'Work from home' is here to stay and should look like this: Silicon Valley CEO

Remote employees are often more productive than in-office employees

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An unprecedented workplace shift has taken place during the coronavirus crisis as 62 percent of employed Americans currently say they are working from home during the crisis. And this trend will likely increase given that big companies Twitter, Square, Nationwide, Google and Facebook recently announcing permanent work from home options for their employees even after the pandemic is over.

With this sudden workplace transition, businesses are facing the challenge of keeping employees both productive and engaged.

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Instead of viewing this disruption as a setback, we should view this change as an opportunity.

Remote work isn't just a short-term fix, but rather will open up new opportunities and test the long-term resilience of a business.

Case in point, Gartner recently found that 74 percent of CFO's intend to shift some employees to remote work permanently post COVID-19. It's up to C-suite leaders and IT executives to implement the right technology, processes, and culture needed to succeed while working from home. Here’s what employers and managers need to know:

The future of work is flexible, but employees still need boundaries

This pandemic has forced many parents to function as teachers, cooks, caretakers and everything in between. So, how can companies ensure employees are driving the same business results, while also providing them with the flexibility needed to manage these new working conditions?

The reality is that after COVID-19, many companies will make remote work a permanent solution. Zillow just announced it will allow over 5,000 employees to work from home for the rest of 2020. With remote work opening as a permanent option, we no longer need to tie work to time, but rather to productivity.

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At the end of the day, all that matters is getting the job done, not restricting employees to a rigid work schedule. In fact, remote employees are often more productive than in-office employees, with estimates showing they log an average of 1.4 more days per month.

Security shouldn't be an afterthought, but a focal point

As evidenced by recent 'Zoom-bombing' attacks and Microsoft Teams’ impersonations, remote work is bringing unprecedented security threats into the spotlight. In fact, the World Health Organization (WHO) has seen a fivefold increase in cyberattacks since the start of the pandemic.

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However, tools like Zoom and Microsoft Teams are mission-critical for organizations to continue working at the same pace and scale. Businesses can use their favorite software (e.g. Slack, Zoom, etc.) in a virtual workspace that functions as a single, secure "container" – versus a risky web-based URL.

Peter Jackson, Bluescape CEO

In this way, the container hosts all content and apps, where only designated users can access critical content. With the right approach to security, businesses can have peace of mind no matter where their employees work.

The right technology is about inclusion and collaboration

Perhaps the biggest challenge of remote work is providing employees with the tools necessary to make remote work effective in the first place. But in a rush to set up a reliable remote work infrastructure, companies often implement ineffective tools and apps that don't work together.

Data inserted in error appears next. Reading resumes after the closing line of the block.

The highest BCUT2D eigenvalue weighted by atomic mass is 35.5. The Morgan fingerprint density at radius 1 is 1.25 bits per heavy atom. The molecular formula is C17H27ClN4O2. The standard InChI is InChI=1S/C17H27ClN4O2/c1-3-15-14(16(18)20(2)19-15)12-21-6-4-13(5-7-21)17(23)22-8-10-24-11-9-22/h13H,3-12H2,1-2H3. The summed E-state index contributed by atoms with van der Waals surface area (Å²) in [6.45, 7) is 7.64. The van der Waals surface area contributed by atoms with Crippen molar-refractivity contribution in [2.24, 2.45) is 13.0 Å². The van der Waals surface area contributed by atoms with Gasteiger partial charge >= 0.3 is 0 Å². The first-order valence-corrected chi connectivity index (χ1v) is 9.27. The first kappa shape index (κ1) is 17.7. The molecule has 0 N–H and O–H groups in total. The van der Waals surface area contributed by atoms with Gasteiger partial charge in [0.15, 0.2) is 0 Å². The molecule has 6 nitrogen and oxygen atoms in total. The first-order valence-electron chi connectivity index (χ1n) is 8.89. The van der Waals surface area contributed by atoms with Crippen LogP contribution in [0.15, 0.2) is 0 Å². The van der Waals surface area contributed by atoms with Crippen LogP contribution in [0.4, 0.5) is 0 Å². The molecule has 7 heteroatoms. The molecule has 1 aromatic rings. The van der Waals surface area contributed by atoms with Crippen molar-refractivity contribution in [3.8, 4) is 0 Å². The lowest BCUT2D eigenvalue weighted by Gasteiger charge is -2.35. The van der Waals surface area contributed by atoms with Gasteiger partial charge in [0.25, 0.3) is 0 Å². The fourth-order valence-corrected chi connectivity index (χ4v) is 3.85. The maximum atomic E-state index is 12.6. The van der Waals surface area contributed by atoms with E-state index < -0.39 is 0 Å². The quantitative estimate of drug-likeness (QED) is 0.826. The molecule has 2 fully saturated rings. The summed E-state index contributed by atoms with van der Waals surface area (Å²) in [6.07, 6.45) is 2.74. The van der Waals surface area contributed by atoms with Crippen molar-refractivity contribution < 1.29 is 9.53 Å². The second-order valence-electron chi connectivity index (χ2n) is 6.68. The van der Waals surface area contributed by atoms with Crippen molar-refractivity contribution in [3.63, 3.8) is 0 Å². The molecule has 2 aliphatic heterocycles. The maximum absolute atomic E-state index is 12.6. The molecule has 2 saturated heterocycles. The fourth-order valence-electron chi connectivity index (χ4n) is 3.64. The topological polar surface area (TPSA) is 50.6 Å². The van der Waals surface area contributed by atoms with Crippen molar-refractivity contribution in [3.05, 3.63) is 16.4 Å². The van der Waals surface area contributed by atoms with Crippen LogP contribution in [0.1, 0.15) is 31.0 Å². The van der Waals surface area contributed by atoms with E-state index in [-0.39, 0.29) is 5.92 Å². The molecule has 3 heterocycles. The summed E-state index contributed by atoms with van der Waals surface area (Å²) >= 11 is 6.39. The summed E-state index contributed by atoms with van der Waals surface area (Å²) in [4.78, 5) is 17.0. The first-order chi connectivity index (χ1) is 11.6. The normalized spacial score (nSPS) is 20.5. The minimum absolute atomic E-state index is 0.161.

Having separate apps on different platforms stalls productivity, leaving employees frustrated, stressed, and feeling isolated as they try to transition to remote work at scale. While loneliness and depression remain pain points for remote workers, the right technology can bring people together in new ways.

Employers must trust their workers, and if an employee can’t be trusted to use their remote work time responsibly, then there is a much bigger problem at hand – one that no technology can solve. 

Virtual collaboration tools allow for group interaction and can give overlooked individuals, like introverts and junior staff, a chance to contribute and take charge.

Remote work also brings a new level of loyalty and transparency to the workplace. While some employers decided to install spyware or monitoring applications on employees’ devices when stay-at-home mandates first went into effect, productivity gains from these technologies remain unclear.

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Furthermore, this can backfire, by breeding resentment from employees that they’re being "nannied" and ultimately, make them less motivated and productive.

Employers must trust their workers, and if an employee can’t be trusted to use their remote work time responsibly, then there is a much bigger problem at hand – one that no technology can solve.

It's hard to predict the course of a rapidly changing pandemic, but employers and managers must consider remote work as a mainstay option -- one that is approaching faster than we could have imagined.

We already know that employees want to work remotely, remote employees are more productive, and 83 percent of companies are open to increasing remote working options.

COVID-19’s impact on the economy has not been kind, but companies that are adapting permanent remote-work strategies to maximize productivity are those with a better shot at survival, while those that don’t will likely struggle to keep up.

Peter Jackson is a serial entrepreneur and the CEO of Bluescape, a virtual collaboration software company. Based in Silicon Valley, Peter has founded and led several start-up tech companies to acquisition and IPO exits. He has also served on the Boards of Eventbrite, DocuSign, and Kanjoya.

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